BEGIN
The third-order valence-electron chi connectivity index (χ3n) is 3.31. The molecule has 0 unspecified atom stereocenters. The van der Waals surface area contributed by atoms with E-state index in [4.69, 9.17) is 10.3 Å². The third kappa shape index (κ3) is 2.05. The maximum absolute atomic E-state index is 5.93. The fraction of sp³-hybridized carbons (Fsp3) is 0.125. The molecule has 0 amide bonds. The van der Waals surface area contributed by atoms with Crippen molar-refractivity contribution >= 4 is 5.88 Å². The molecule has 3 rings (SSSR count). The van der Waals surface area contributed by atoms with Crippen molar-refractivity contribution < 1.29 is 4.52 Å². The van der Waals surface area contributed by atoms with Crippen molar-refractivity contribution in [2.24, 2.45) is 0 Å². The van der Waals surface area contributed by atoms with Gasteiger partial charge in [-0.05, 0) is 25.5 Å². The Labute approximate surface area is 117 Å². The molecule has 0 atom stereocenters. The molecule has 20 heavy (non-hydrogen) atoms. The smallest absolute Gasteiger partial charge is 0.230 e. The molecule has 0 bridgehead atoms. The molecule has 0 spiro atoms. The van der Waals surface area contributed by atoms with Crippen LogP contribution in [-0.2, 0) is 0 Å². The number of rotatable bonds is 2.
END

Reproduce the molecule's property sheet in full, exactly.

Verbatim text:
The third-order valence-electron chi connectivity index (χ3n) is 3.31. The molecule has 0 unspecified atom stereocenters. The van der Waals surface area contributed by atoms with E-state index in [4.69, 9.17) is 10.3 Å². The third kappa shape index (κ3) is 2.05. The maximum absolute atomic E-state index is 5.93. The fraction of sp³-hybridized carbons (Fsp3) is 0.125. The molecule has 0 amide bonds. The van der Waals surface area contributed by atoms with Crippen molar-refractivity contribution >= 4 is 5.88 Å². The molecule has 3 rings (SSSR count). The van der Waals surface area contributed by atoms with Crippen molar-refractivity contribution < 1.29 is 4.52 Å². The van der Waals surface area contributed by atoms with Crippen molar-refractivity contribution in [2.24, 2.45) is 0 Å². The van der Waals surface area contributed by atoms with Gasteiger partial charge in [-0.05, 0) is 25.5 Å². The Labute approximate surface area is 117 Å². The molecule has 0 atom stereocenters. The molecule has 20 heavy (non-hydrogen) atoms. The smallest absolute Gasteiger partial charge is 0.230 e. The molecule has 0 bridgehead atoms. The molecule has 0 spiro atoms. The van der Waals surface area contributed by atoms with Crippen LogP contribution in [-0.2, 0) is 0 Å². The number of rotatable bonds is 2.